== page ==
On Staten Island, Bill Thompson was nearly stampeded by early-morning commuters charging onto the ferry. In Harlem, he had to follow the black-politico version of Hope and Crosby—the rascally, charismatic Charlie Rangel and the effortlessly suave David Dinkins. Now, in the Bronx, halfway through a one-day, five-borough campaign swing, Thompson’s opening act is Borough President Ruben Diaz Jr., an electric presence who switches seamlessly between Spanish and English as he charms a roomful of senior citizens. As Thompson steps up to speak, some of the old folks are trying to peer around him to watch The Price Is Right flashing on a giant flat-screen TV. At least the sound’s been put on mute.
Yet Thompson, a politician of modest oratorical talents, rises to the challenge and above the distractions, emptying the speechifying toolbox. Bonding generates applause: “My dad, he is going strong. He is 88 years old! He is still working five days a week.” Humor yields laughs: “If you run into somebody who says, ‘Hey, Bill Thompson, he’s my brother’—my father’s in such good shape he’s passing himself off as my brother! I just want you to know I don’t have any brothers!” A touch of policy talk—“You’re the ones who kept our neighborhoods going during the tough times. You didn’t move out! You didn’t run out! You didn’t give up! We owe you a debt of gratitude. They shouldn’t be talking about cuts to seniors, so that centers like this can continue to serve each and every one of you”—provokes churchy “Uh-huhs!” Thompson closes with a humble ask: “I would hope to have your support this September. And if I do, there is no doubt I will be the next mayor of the city of New York.” Cheers, whistles.
Petra Santos is highly impressed. She’s a volunteer at this senior center, teaching poetry after retiring from a long career as a teacher and an assistant principal at tough public schools here in Eastchester, and she’s unhappy about the current mayor’s overhaul of the educational system. “That’s why in 2009, I voted for the opposite of Bloomberg,” Santos says. “The Democrat. Whoever that was.”
Boring. Uninspiring. Forgettable. Those were the dismissive descriptives hung on Bill Thompson in 2009, when he was “the Democrat” who ran against and nearly shockingly defeated Mike Bloomberg. And those perceptions still dog Thompson—even after a lifetime in public service that has included seven years as city comptroller and five as president of the Board of Education, his name recognition six months into the 2013 campaign is at an anemic 52 percent among likely Democratic primary voters. Four years after losing to Bloomberg, and on the verge of turning 60, Thompson hasn’t become Mr. Excitement. But he is threatening to become politically interesting.
As the only black candidate in this year’s field, Thompson should enjoy an enormous mathematical advantage: The Democratic primary electorate is expected to be roughly 56 percent minority. Thompson is hardly ignoring his base, but he believes he’s virtually guaranteed a spot in the runoff—so he’s lately been seizing the opportunity to expand his appeal to the center. Take one of this year’s hottest issues, the overuse of stop-and-frisk by the NYPD. Thompson understands the outrage in minority neighborhoods and largely agrees with it—but instead of demagoguing the issue, he talks about how he doesn’t want his teenage stepson humiliated by cops or shot by thugs. Like all of his rivals—with the exception of John Liu—Thompson is calling for modification and improvement instead of eradication. “The problem with stop-and-frisk, the way it has been used, is it creates animosity, it creates separation and division,” he tells me. “That’s the downside, at least the way it’s been used. When you are stopping people for no other reason than who they are and what they look like, then there’s something wrong. It shouldn’t be tied to performance goals. If you’re using it the way it’s designed, you can still keep neighborhoods safe. We need to be getting officers out of their cars, looking at high-crime neighborhoods, and having more experienced officers there.”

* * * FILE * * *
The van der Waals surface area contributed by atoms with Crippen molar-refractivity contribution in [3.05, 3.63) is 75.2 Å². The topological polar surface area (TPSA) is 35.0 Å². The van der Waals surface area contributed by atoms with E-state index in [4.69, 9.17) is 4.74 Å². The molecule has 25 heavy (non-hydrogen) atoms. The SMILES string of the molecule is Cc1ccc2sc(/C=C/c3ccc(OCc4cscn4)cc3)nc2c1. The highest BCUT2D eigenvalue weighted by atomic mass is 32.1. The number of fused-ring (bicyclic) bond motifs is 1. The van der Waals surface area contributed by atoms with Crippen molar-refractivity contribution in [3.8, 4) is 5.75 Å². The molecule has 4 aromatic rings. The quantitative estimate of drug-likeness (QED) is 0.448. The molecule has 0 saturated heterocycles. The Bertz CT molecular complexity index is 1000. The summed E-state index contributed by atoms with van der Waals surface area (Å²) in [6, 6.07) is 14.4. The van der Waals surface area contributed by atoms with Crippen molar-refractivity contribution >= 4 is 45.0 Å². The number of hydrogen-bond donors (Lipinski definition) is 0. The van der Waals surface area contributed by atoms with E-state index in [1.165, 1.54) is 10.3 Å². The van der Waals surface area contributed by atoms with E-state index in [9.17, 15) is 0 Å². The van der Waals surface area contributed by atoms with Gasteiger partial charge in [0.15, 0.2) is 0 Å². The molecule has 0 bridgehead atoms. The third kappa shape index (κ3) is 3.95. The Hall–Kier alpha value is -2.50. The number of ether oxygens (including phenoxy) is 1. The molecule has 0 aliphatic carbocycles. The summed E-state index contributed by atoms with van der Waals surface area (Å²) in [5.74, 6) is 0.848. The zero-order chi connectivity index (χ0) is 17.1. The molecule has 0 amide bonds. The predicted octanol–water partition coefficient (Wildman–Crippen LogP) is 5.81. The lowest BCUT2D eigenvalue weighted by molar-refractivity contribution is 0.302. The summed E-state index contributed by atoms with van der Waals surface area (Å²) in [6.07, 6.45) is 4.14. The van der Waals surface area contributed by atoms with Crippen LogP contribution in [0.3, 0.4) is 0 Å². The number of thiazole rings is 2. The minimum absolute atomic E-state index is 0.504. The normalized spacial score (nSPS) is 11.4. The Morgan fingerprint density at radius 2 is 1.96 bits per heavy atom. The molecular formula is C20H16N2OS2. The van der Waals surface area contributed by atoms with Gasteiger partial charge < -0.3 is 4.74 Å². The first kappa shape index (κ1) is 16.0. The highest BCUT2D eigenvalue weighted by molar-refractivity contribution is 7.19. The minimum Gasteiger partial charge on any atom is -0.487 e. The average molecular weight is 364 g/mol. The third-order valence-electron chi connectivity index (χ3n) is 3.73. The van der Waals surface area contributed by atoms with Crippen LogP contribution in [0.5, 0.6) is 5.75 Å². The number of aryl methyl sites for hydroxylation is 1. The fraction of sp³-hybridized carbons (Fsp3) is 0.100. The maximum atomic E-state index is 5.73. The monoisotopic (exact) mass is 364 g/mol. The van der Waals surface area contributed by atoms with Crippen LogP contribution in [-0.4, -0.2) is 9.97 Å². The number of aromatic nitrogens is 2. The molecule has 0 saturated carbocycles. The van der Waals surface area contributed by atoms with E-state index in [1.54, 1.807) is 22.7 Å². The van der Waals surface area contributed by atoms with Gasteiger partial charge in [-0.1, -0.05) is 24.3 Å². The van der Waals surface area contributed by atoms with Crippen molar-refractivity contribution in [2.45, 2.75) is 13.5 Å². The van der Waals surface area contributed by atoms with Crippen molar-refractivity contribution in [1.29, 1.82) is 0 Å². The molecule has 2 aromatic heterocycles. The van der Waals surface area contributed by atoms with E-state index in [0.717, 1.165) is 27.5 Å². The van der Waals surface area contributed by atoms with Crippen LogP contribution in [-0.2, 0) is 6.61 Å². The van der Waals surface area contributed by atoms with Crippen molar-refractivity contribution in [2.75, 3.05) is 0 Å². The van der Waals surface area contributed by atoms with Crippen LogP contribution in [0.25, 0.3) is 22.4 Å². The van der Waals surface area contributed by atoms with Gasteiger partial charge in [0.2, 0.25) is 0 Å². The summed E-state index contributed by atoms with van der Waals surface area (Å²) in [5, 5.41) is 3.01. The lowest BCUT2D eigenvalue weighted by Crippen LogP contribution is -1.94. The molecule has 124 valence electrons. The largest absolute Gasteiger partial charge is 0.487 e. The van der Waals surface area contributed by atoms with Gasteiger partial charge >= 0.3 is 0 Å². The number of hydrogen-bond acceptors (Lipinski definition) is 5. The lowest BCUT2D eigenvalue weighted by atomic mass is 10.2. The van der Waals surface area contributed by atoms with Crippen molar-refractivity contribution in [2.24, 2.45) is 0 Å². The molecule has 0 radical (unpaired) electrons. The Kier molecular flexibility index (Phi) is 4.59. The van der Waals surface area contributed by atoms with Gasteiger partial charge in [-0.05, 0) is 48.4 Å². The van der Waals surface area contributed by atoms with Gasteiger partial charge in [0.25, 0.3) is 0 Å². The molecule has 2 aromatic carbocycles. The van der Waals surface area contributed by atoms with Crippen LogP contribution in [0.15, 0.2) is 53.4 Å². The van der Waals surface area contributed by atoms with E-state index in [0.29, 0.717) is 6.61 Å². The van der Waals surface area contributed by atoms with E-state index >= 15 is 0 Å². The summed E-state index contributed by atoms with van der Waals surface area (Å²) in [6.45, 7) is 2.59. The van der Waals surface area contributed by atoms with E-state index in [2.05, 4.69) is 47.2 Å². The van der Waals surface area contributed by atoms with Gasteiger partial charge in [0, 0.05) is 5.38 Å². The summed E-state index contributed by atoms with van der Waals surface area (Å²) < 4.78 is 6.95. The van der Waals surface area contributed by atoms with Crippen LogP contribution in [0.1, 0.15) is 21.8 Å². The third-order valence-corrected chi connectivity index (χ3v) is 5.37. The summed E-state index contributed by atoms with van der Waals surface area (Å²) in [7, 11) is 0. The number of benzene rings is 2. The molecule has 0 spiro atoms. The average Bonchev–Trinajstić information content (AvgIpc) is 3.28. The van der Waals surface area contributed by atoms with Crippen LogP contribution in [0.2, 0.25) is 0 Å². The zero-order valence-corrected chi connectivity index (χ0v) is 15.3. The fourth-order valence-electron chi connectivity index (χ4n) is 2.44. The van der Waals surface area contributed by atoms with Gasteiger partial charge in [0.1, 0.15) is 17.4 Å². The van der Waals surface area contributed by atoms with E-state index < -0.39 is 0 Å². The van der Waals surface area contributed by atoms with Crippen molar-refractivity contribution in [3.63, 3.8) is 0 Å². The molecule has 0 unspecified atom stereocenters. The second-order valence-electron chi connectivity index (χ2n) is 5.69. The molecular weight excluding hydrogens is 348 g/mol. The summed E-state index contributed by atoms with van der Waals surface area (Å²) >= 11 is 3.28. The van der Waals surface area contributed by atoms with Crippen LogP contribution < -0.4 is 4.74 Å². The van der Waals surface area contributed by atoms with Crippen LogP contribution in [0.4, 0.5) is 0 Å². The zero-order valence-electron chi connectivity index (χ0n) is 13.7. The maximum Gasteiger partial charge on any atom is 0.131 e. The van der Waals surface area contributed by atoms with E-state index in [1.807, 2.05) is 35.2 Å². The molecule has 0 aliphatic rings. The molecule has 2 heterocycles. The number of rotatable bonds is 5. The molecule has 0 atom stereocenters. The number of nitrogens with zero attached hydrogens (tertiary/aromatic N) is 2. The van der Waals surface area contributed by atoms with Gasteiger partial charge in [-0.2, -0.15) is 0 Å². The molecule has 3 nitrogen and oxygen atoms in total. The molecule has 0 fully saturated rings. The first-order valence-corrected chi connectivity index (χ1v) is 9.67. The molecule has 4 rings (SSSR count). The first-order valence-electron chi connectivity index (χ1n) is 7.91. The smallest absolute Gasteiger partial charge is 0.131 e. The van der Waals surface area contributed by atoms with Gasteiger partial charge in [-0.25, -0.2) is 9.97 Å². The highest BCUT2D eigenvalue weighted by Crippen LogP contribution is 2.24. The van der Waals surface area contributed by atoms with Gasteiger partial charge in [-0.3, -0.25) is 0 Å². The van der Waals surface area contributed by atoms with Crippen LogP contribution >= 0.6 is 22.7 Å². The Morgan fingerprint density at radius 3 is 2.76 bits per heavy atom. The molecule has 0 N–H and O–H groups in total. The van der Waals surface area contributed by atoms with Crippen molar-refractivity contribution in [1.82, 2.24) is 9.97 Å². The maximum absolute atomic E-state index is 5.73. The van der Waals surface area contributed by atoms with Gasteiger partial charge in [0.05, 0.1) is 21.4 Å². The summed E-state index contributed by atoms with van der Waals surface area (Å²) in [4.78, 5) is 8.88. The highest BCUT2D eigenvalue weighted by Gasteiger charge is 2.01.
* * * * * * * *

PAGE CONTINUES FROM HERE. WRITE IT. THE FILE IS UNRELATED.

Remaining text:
Then there’s Thompson’s embrace of Al D’Amato. On issues and philosophy, the liberal Democrat and the former Republican senator have almost nothing in common. Yet Thompson didn’t hesitate when D’Amato, now a powerful lobbyist, offered to raise thousands of dollars for this year’s campaign. “People who know the both of us months ago suggested we have a cup of coffee together,” Thompson says carefully. “He has expressed a concern about the future of the city and who can best run the city. He felt I was that person.” D’Amato’s lower-minded motives—like the interests of his lobbying firm and his hatred of Quinn—might be unpleasant, but his support, and that of Merryl Tisch, the State Board of Regents head and Thompson’s campaign chairwoman, boosts his credibility with the city’s moneyed class.